I just read through the whole thread, and I have a few thoughts to add to the discussion.

In my experience, it's best to focus on the basics, when fighting algae. Food availability, predation, and competition for food are the biggees. Why haven't I included light? Because light is a constant. You can't turn it off. Though a strategic multi-day blackout can be used as a knock-out blow, once you have the algae 'on the ropes'.
Thanks Michael! Very helpful.

I was thinking about dosing fluconazle, but I'm to give it one more go without dosing.

When I get my ICP test back, I'll have a good baseline for the chemistry portion of this equation. I should have mentioned in my first post that I posted in the chemistry forum because when people talk about GHA, or algae in general, they always say "its a nutrient problem" ie, you've got dirty water. I wanted to document my process to talk this in real time, and show my water chemistry at the same time. Hopefully show people that starving your fish to lower your already zero phosphates, might not be the best way to tackle algae!

Quote:
Originally Posted by Michael Hoaster View Post
Food availability is a key factor. I'm assuming you are not overfeeding your tank, but you may need to take a look at that. Since we can all agree that algae can feed itself, we need look no further for it's food source. It's the algae itself! Where do think is the most concentrated food source for algae? The water column? The rock? It's the algae itself! This saves us the hassle and mystery of figuring out the food source. You are what you eat-especially if you're algae. So, how do we address this? Manual removal! I'm not talking half measures either. I mean serious, relentless, obsessive-compulsive level removal. Write down a manual removal schedule and stick to it. It sounds like you are already having some success with manual removal. That's good!
My current plan of attack is to pursue aggressive manual removal, on a weekly basis, while measuring my water chemistry. I will be taking pics periodically and posting the pics with the chemistry results. Once I've beaten it back use much as possible, hopefully then the ATS will take-over and out compete.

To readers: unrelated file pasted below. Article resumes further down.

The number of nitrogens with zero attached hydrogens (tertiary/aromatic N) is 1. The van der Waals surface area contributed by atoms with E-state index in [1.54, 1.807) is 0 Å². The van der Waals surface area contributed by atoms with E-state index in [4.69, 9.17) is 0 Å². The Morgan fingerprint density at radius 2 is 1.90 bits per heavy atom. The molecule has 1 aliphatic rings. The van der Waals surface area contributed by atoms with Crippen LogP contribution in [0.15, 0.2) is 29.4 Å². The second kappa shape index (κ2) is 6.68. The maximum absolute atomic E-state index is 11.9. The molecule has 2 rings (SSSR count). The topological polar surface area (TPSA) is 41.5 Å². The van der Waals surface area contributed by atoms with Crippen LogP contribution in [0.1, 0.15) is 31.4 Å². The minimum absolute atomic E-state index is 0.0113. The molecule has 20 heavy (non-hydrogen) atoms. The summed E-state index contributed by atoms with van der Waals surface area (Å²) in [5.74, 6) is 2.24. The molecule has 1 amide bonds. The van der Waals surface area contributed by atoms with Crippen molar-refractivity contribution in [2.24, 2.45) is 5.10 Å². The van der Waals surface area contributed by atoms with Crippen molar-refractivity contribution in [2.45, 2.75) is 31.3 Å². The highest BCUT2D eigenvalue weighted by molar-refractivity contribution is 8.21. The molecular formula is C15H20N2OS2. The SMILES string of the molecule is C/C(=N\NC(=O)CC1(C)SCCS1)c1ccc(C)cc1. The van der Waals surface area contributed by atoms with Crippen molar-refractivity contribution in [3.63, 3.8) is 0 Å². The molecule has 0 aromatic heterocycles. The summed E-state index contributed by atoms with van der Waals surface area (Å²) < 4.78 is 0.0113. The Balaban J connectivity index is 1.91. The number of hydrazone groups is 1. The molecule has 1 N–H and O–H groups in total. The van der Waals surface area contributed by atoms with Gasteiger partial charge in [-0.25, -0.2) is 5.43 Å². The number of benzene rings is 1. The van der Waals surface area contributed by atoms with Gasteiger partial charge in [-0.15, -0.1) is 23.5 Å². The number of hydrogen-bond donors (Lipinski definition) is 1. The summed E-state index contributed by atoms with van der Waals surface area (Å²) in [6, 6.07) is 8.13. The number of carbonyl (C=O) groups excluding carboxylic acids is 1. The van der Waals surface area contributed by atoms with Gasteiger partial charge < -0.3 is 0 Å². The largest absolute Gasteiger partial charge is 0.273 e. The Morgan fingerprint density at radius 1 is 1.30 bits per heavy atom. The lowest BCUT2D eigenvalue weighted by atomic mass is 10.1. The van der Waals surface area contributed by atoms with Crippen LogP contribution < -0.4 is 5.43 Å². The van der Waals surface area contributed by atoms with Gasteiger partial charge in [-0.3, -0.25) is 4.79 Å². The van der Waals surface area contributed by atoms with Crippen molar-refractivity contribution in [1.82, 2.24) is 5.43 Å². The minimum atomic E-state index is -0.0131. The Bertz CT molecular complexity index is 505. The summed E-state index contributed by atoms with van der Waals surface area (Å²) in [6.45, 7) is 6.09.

Quote:
Originally Posted by Michael Hoaster View Post
Next up is predation. I've seen no mention of a clean up crew on this thread. I think they are vastly underused in the hobby, mainly because a lot of folks just don't know enough about them to use them effectively. Tossing a few snails and crabs in doesn't cut it. In fact, don't bother with hermit crabs, unless you plan to isolate them with no food inputs at all. Once they get a taste of fish food, they become pathetic algae consumers. Plus they kill snails, which are vastly superior algae eaters. So what you need are several, different, reproducing snails, like Ceriths, and others. There are several snails available that reproduce in our tanks. Another predator that gets little attention is PODS. These little guys multiply and eat a lot of algae. Get thousands of them. These were actually instrumental in my winning the war with dinoflagellates. Finally, there are several fish that would love to help out. Scopas Tangs, algae blennies, and even mollies are just a few possibilities.
My clean-up crew is pretty pathetic at the moment. I've been reluctant to begin my master stocking plan for this tank, due to this stupid algae problem. So My only algea eating fish is my Magnificent Foxface. He does pick at it all day long. I'm a big "no crabs in my tank" guy. I like snails and don't like feeding crabs expensive dinners.... My snail population is weak. I definitely need to add to it. I only have 1 mexican turbo, a couple banded trochus (I've lost about 15 over the last year or so), a few nassarius, a few ceritch, a couple fighting conch. My turbo has grown from a marble to a golf ball in 1 year. He's a pig.

I had an algae blenny, and it ate the algae all day long. Always had a full belly. But over the course of 2 years, it slowly got thinner and thinner and eventually died. I'm guessing my algae was not enough nutrients for it??